Adjacent to HortPark is a charming little colonial building that had long caught my eye. Recently I visited the area again for a long walk and was intrigued to see it has now been restored, complete with gorgeous landscaping. So naturally I had to have a closer look.
I adore it, it’s such a sweet-looking house. Here is some fascinating information from the ‘Media Factsheet‘ provided by NParks:
Alexandra Road No. 394 is a colonial house that was built in the early 20th century to serve the staff of the Former States Railway at the height of rail transportation for trade and commerce and emergence of rail corridors in the Malay Peninsula, where Singapore served as a primary trading port. Spanning 0.7 hectares in size, the bungalow consists of a two-storey main building (257.5 m2) and an outhouse (98.03 m2). Owing to its large size, the building was believed to have housed a high-ranking official, possibly the railway superintendent, and his family.
The house was designed in the Arts & Craft style, with its steeply-pitched tile roof and gable wall. Its unique asymmetrical arrangement of architectural features with brick skirting around the base exudes a 1930s country cottage charm. An example of Singapore’s domestic architecture and of buildings and structures tied to Singapore’s rail history, Alexandra Road No. 394 was gazetted as a conserved building by the Urban Redevelopment Authority (URA) on 6 June 2014. The building was restored in 2017.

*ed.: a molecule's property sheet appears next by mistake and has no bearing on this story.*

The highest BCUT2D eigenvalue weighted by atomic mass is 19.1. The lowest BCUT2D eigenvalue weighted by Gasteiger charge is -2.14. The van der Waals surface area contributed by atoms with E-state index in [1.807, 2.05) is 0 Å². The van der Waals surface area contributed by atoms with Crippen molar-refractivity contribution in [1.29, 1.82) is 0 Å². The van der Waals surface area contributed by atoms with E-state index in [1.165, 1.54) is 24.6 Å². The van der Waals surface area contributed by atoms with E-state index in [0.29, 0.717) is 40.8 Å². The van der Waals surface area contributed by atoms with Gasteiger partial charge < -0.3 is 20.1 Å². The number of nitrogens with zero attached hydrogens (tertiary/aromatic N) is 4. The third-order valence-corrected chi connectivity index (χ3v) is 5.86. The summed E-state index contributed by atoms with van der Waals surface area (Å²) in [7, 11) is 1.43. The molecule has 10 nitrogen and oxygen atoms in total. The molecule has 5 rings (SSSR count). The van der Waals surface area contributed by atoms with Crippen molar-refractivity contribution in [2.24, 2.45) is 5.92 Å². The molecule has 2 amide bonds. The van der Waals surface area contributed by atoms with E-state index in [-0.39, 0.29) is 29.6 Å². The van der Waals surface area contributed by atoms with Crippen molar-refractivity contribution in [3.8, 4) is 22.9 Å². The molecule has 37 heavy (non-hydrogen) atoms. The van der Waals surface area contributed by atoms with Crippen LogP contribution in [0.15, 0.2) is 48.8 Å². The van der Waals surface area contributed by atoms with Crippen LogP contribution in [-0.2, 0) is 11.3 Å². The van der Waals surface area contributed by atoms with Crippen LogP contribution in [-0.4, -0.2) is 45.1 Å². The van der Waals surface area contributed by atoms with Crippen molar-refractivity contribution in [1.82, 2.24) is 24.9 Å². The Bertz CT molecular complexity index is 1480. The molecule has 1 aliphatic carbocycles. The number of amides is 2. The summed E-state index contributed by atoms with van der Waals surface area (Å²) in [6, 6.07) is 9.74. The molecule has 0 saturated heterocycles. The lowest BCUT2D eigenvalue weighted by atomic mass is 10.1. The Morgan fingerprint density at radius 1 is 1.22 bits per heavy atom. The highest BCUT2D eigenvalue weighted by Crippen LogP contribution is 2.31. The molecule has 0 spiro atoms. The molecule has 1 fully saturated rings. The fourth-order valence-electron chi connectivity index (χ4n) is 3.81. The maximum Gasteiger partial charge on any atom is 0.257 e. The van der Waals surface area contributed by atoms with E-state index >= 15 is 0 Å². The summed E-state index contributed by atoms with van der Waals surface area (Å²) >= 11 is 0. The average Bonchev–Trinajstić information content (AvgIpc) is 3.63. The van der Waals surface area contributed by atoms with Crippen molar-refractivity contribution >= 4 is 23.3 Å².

So it’s now called HortHouse. I would have loved to have a look inside, regardless of whether the original layout of the rooms are still there. No chance to find out if I could, as it was closed that late Saturday afternoon I was there. But that’s alright, I’m just thankful that the building was turned into a facility accessible to the public, instead of, say, a private residence. That would had been made gated and I wouldn’t get to admire it so up close.
A quick check online shows that CUGE, the Centre for Urban Greenery and Ecology, is a division of the National Parks Board (NParks) that provides training programmes and research in the landscaping industry. They also have training venues at the Singapore Botanic Gardens.
View from the back. Really too bad about the selection of this particular design of lamppost scattered around the house, to me it’s just way too minimalist and contemporary.
The landscaping though is just gorgeous, and really complements the dreamy cottage feel of the property. I also love the emerald green of the doors and windows.
For some interesting photos of what it looked like before its restoration just two years ago, click here for a few photos from the Urban Redevelopment Authority (URA).
- URA – Alexandra Road No.394 – History
- The Smart Local – 10 Queenstown highlights from Singapore’s WW2 era that still exist today.